In Ahonen's previous shows for the Amoralists, conventions have always been subverted for some deeper reason -- the uniting religion of Amerissiah; the passions of Happy in the Poorhouse; the utopianism of their best work, The Pied Pipers of the Lower East Side -- but with Daughter, which purports to be about the necessity of family, the sight of a cannibal giving a rapist a massage is just that, and nothing more. To be more accurate, when the theatrical Garance finally makes her appearance and is given the opportunity to explain her actions, she simply screams at the top of her lungs -- as she did as a child at piano recital -- and sticks out her tongue. It's a cry for attention for the sake of attention, and has as much to do with the lack of a father figure in her life as her insistence on speaking with an English accent has to do with her "hatred" of America. Under all that, Ahonen is struggling with America's paradoxical split between puritanical and excessive values, but by so easily resolving the absurd dramas of the play -- Oh, let's just move to Israel; Say, let's find that daughter I left at the adoption agency -- we don't rubberneck long enough to feel involved or implicated.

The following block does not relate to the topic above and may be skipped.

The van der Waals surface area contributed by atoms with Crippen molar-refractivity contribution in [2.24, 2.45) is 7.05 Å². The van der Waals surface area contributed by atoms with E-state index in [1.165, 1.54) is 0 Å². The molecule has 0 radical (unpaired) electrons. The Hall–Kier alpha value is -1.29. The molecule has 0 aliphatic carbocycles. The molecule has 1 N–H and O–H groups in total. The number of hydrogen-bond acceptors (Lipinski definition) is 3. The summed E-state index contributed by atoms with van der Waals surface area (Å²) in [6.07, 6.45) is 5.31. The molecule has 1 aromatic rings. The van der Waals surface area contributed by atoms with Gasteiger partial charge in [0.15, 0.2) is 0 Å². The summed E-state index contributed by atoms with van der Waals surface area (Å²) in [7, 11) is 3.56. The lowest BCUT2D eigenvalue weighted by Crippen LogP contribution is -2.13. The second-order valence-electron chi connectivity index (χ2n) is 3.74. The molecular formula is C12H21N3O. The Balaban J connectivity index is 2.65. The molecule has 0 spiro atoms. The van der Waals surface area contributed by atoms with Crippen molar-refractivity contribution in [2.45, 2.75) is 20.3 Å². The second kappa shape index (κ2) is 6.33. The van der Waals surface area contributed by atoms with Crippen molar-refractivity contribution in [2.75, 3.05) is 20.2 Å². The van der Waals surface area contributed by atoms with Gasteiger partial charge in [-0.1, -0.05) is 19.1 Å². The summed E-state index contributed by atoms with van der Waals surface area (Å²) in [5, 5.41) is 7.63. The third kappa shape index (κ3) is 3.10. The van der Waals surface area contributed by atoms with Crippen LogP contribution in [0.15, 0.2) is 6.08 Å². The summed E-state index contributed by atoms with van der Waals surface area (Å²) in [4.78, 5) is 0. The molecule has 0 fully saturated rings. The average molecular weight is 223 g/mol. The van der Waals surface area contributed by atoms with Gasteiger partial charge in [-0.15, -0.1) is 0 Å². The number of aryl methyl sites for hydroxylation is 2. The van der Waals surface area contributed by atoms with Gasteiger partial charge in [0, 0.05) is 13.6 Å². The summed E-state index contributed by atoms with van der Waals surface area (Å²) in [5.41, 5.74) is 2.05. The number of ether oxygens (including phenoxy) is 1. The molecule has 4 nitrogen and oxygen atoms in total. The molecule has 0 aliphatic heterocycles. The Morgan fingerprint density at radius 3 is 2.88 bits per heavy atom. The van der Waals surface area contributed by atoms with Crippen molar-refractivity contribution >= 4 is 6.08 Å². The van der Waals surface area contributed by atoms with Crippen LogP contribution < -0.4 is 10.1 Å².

Ahonen's direction shows an awareness of the play's breakneck speed, and frequently slows down, but this inadvertently has the opposite effect as intended, for it exaggerates the comic portions -- see Garance, sneaking around like a ninja in her burqua -- while telegraphing and diminishing the serious portions. Significance isn't created by placing a hideously lengthy pause between two characters: it is earned. This extends to the cast, as well, which needs to find reasons for their actions beyond their being directed to do so. Ms. Lileas approaches Contessa -- rightly so -- with a strong backbone and resilience, but is time and time again forced to abandon that strength for the sake of physical comedy, so much so that she ends up a cipher. As for Ms. Stromberg and Ms. Roy, who are asked to play "drunk" and "crazy": they come across as well-acted but motivation-less moods, not characters. Only the repentant Mr. Tisdale, whose AIDS-afflicted Dexel realistically struggles with reasons to stay and put up with all this shit, comes across as a character in full, which is all the more a shame given how rich Alfred Schatz's kitchen/living-room set and noisy Brian Lazuras's sound design is.
The Amoralists have the components to put on good, original theater, and have boldly widened their company in this, their fifth straight year of productions, but at this point, they seem to be running on fumes. Bring Us the Head of Your Daughter still has the manic energy of their past work, but it lacks the head-rolling conviction that made me fall for them in the first place.